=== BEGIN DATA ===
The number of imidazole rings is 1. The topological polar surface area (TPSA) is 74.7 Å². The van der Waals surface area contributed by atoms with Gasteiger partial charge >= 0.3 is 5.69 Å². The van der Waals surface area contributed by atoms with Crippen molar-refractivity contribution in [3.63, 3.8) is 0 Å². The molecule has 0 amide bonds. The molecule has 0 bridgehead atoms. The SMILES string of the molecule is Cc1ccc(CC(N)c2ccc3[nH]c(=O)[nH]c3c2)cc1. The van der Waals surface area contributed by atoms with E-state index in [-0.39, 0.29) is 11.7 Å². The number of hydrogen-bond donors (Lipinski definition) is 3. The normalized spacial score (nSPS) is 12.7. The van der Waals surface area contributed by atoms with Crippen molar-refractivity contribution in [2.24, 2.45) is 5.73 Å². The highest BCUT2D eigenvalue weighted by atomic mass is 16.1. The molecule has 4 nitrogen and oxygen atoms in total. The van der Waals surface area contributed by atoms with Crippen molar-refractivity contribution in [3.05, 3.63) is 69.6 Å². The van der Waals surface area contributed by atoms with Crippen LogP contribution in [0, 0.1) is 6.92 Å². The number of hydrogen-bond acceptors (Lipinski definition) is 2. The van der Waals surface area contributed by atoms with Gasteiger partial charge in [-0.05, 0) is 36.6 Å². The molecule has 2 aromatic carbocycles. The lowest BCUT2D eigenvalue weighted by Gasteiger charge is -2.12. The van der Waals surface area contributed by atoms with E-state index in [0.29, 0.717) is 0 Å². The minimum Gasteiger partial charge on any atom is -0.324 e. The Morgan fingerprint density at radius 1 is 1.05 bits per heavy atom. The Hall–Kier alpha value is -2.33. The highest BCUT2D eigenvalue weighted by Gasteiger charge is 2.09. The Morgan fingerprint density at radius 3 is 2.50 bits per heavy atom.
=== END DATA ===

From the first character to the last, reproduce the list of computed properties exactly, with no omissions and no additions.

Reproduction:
The number of imidazole rings is 1. The topological polar surface area (TPSA) is 74.7 Å². The van der Waals surface area contributed by atoms with Gasteiger partial charge >= 0.3 is 5.69 Å². The van der Waals surface area contributed by atoms with Crippen molar-refractivity contribution in [3.63, 3.8) is 0 Å². The molecule has 0 amide bonds. The molecule has 0 bridgehead atoms. The SMILES string of the molecule is Cc1ccc(CC(N)c2ccc3[nH]c(=O)[nH]c3c2)cc1. The van der Waals surface area contributed by atoms with E-state index in [-0.39, 0.29) is 11.7 Å². The number of hydrogen-bond donors (Lipinski definition) is 3. The normalized spacial score (nSPS) is 12.7. The van der Waals surface area contributed by atoms with Crippen molar-refractivity contribution in [2.24, 2.45) is 5.73 Å². The highest BCUT2D eigenvalue weighted by atomic mass is 16.1. The molecule has 4 nitrogen and oxygen atoms in total. The van der Waals surface area contributed by atoms with Crippen molar-refractivity contribution in [3.05, 3.63) is 69.6 Å². The van der Waals surface area contributed by atoms with Crippen LogP contribution in [0, 0.1) is 6.92 Å². The number of hydrogen-bond acceptors (Lipinski definition) is 2. The van der Waals surface area contributed by atoms with Gasteiger partial charge in [-0.05, 0) is 36.6 Å². The molecule has 2 aromatic carbocycles. The lowest BCUT2D eigenvalue weighted by Gasteiger charge is -2.12. The van der Waals surface area contributed by atoms with E-state index in [0.29, 0.717) is 0 Å². The minimum Gasteiger partial charge on any atom is -0.324 e. The Morgan fingerprint density at radius 1 is 1.05 bits per heavy atom. The Hall–Kier alpha value is -2.33. The highest BCUT2D eigenvalue weighted by Gasteiger charge is 2.09. The Morgan fingerprint density at radius 3 is 2.50 bits per heavy atom.